Myths Some Christians Believe About Depression
The terms Christian and depression do not seem to go together. Christians are supposed to be optimistic, joyful, and full of hope right?
Tragic events such as the suicide of Pastor Rick & Kay Warren’s son and celebrities such as Robin Williams are bringing depression out of the closet and to be examined in the light. However, some Christians have strong opinions about depression. They feel that Christians should not get depressed and that this condition is a sign of spiritual weakness and lack of faith.
Depression is a state that can drain your energy, create burdens, and gnaw away at your mind. It crushes our spirit (Proverbs 15-13) and leads to hopelessness and despair. It is often a response to discouragement, grief, or emotional pain. When we are depressed, we tend to isolate ourselves. Unfortunately, we are often separating ourselves from people who could encourage us and correct any distorted ideas we may have.
Here are some common myths that Christians have about depression.
Myth: True believers do not become depressed
Unfortunately, many Christians do not take depression seriously. They think that people are weak and just need to “get over it” and pray more.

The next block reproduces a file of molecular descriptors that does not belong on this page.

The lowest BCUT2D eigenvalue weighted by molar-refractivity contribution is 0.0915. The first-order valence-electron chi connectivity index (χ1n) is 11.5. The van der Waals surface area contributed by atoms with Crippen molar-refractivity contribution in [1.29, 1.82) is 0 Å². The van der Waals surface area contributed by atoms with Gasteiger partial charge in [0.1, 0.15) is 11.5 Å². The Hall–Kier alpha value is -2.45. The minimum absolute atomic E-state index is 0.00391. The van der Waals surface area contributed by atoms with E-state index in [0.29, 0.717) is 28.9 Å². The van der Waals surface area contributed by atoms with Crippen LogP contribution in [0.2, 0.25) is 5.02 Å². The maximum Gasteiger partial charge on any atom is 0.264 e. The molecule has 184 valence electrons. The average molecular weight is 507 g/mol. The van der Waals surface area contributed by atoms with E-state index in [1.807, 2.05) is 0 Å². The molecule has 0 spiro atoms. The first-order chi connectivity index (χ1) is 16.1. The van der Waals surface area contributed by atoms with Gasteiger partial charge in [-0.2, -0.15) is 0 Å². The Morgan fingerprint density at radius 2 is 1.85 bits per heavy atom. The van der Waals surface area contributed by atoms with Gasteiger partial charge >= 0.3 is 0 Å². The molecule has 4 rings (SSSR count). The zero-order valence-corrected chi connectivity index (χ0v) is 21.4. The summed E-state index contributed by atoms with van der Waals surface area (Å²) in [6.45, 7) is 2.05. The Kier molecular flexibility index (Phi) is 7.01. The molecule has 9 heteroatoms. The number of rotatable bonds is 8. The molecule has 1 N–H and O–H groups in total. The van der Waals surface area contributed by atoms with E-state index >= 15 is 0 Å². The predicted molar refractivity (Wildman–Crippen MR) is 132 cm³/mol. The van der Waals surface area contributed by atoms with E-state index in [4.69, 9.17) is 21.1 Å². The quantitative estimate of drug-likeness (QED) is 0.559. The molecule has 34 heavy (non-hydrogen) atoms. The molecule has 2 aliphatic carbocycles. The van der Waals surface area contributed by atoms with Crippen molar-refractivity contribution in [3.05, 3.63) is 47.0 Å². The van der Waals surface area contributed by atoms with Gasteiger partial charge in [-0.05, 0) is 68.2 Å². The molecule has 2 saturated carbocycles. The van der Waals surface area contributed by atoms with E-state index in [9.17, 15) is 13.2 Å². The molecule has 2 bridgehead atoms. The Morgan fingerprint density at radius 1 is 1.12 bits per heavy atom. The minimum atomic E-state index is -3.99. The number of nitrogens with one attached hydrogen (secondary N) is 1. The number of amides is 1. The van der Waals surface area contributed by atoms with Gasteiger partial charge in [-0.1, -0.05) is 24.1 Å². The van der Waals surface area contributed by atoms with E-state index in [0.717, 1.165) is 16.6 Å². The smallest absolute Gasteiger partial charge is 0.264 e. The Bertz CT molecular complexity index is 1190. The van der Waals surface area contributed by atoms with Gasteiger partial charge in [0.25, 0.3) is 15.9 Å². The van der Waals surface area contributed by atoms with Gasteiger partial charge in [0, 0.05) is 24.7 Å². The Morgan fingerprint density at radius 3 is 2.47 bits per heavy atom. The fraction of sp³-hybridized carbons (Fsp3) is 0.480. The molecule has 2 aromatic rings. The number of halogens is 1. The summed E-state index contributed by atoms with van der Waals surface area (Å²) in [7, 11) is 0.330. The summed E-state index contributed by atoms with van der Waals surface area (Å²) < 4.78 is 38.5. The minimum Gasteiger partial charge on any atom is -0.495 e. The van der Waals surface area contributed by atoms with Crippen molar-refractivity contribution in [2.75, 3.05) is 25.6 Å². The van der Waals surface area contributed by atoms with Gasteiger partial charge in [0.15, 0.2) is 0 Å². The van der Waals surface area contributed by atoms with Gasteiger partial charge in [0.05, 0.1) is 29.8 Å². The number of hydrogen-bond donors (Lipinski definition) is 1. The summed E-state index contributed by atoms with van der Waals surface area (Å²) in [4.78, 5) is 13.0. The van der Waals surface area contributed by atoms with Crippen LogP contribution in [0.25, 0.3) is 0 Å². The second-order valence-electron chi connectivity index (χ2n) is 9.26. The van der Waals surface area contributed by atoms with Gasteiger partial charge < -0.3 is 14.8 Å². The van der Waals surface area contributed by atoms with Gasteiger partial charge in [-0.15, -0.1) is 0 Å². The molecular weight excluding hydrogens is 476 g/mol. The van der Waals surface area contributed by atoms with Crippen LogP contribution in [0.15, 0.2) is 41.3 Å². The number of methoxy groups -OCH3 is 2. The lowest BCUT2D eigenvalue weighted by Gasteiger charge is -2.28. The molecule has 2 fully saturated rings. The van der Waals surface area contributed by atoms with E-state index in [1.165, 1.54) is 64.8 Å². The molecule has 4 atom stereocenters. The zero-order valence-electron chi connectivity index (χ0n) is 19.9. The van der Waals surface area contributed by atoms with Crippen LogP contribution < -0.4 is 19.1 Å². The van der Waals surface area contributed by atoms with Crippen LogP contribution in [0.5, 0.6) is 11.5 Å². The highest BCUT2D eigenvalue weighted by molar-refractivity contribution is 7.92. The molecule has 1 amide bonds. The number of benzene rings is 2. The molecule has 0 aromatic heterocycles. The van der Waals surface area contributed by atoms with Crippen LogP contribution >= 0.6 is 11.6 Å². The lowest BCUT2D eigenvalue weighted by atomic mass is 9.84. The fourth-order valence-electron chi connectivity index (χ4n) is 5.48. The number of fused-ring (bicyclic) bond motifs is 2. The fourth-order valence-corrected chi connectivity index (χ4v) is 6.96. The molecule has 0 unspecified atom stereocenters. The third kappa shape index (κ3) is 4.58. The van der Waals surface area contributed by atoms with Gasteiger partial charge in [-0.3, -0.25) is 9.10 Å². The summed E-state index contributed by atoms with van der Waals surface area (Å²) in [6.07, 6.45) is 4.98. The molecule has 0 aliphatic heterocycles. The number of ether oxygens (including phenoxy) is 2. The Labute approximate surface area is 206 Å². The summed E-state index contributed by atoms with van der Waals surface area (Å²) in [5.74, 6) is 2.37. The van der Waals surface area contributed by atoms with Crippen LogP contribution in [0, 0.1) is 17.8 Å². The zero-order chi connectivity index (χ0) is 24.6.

Christians who think Christians do not become depressed need to take a tour of King David’s psalms such as Psalms 6, 30, and 31. David provides graphic descriptions of physically wasting away, crying, not sleeping, and dark thoughts. He struggles with despair that his trial would never end. The apostle Paul has described himself has having great sorrow and unceasing anguish in his heart (Romans 9:2).
Depression is a complex condition with many causes, such as a chemical imbalance in brain, physical and mental exhaustion, past trauma, grief and loss, and emotional pain. Some people benefit from psychological help, therapy, and/or medication. In many cases, their depression is not their choice or their fault.
Myth: Depression equals a lack of faith
Some Christians argue that Christians should be able to reject depression by applying faith. However, many people who are definitely full of faith struggle at times.
Take the prophet Elijah for example (1 Kings 18). Here was a man so full of faith that he dared to challenge the prophets of the god Baal to build an altar on Mount Carmel and call on their god to light a fire on it and a sacrifice.
While the prophets of Baal called on their god, shouted, cut themselves, and danced around the altar, Elijah built an altar to God with a deep trench around it. The altar was doused with water that filled the trench.